Planned 5G fixed wireless for residential broadband is “first slice” of Verizon’s future offering, Vestberg says
With its Verizon 5G Technical Forum, and participation in the ongoing 3GPP standardization effort, Verizon has aggressively pushed to commercialize 5G services. Those efforts, for now, have resulted in plans to offer a 5G fixed wireless residential broadband service in the second half of this year beginning in Sacramento with expansion planned to up to four additional markets.
And that’s just the “first slice” of the carrier’s plans around 5G, Hans Vestberg, Verizon EVP, President of Global Networks and Chief Technology Officer, said during an interview at the Citi 2018 TMT West Conference.
Vestberg is referencing an emerging technology called network slicing wherein automation tools can create application-specific data pipes that connect users to services in a manner that optimizes the use of network and spectral resources.
“5G, from the beginning, was designed to be the industrial Internet sort of impacting our society. Of course, there’s going to be benefits from the — from consumers, but low latency down to milliseconds, throughputs over gigabits on the wireless networks, battery life up to 10 years, in some cases, five years to 10 years. Those type of things were designed for use cases that not typically might be the consumer use case.”
The residential broadband offering is designed for people who may be uploading large file or files, or using online gaming services. “That table,” Vestberg said, “they need low latency because it’s gamers. We’ll only give that table low latency. We don’t give them the throughput, the battery life nor the bandwidth. We don’t need that. That table, they need a lot of enormous throughput because they are doing something, I don’t know, sending pictures to someone, we’ll only give that. The latency is not important for them. That is a huge difference in 5G. So when we now started with our first slice, that was actually to use one slice to residential broadband. Meaning, we use that slice to say, ‘Okay, we do wireless the last mile based on the 5G design.'”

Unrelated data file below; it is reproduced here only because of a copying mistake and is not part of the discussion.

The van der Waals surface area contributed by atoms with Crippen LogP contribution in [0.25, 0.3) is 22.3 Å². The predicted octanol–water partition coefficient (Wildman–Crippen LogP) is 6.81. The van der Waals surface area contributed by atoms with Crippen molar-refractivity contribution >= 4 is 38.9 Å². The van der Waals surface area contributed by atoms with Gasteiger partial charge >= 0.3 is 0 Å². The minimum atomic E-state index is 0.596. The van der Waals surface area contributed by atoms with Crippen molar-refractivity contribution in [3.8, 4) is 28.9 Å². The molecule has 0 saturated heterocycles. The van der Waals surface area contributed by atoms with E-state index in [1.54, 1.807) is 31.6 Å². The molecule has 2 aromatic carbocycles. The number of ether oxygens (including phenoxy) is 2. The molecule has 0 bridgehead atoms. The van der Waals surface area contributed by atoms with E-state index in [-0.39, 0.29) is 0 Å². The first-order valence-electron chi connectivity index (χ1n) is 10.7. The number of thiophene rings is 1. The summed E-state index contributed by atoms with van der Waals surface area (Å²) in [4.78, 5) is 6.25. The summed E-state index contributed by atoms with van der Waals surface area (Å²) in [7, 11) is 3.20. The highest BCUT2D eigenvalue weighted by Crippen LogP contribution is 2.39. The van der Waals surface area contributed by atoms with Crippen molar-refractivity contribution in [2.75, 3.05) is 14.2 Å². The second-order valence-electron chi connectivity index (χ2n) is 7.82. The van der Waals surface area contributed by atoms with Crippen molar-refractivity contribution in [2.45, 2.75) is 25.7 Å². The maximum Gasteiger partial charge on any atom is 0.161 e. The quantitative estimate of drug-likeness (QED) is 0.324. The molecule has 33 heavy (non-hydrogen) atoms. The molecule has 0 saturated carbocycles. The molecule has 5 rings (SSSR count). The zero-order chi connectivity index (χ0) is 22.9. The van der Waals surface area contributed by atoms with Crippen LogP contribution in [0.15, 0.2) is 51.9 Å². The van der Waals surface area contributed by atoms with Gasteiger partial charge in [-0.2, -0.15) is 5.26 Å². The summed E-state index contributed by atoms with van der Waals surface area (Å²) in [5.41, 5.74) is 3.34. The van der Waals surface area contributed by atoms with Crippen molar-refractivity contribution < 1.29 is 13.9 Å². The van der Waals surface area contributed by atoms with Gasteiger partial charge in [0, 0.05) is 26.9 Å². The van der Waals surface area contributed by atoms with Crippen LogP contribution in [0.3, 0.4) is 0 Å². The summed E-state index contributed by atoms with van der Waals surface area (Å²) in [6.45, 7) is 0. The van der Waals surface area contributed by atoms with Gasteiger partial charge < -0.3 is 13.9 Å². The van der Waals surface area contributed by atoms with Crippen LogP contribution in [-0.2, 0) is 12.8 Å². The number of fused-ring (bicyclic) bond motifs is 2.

Another topic Vestberg hit on during the interview is the network edge, which is essential in delivering differentiated user experiences. Take that earlier example of gaming–as virtual reality gaming becomes more mainstream, users won’t adopt the tech if latency creates a laggy, potentially-nauseating experience. To make sure that doesn’t happen, service providers have to move compute and processing power closer to that user, closer to the edge.
“So think about it like this: from the data center, from the transport, the fiber, the core network, the routers, they are all the same,” Vestberg said. “And then at the edge of it, then we take the decision on what type of access you’re going to give. If it’s a card that needs connectivity, it might be 3G or 4G. If it’s a FiOS customer, it’s going to be a fiber or if it’s a 4G customer, it’s 4G.”
He continued: “There are two main reasons. One, in the new world of technologies where everything that benefits from being connected, you need actually to have a clean line of sight of technology all the way from the data center to the customer. And that means that in order to deliver these types of new services, low latency, things like that, you need to have this architecture. There are others, of course, that we can take out the local cost. So those are the two pillars in what we call the Intelligent Edge Network that we now are executing on…One is to be able to deliver new types of services all the way to the customers. The other is to take out cost.”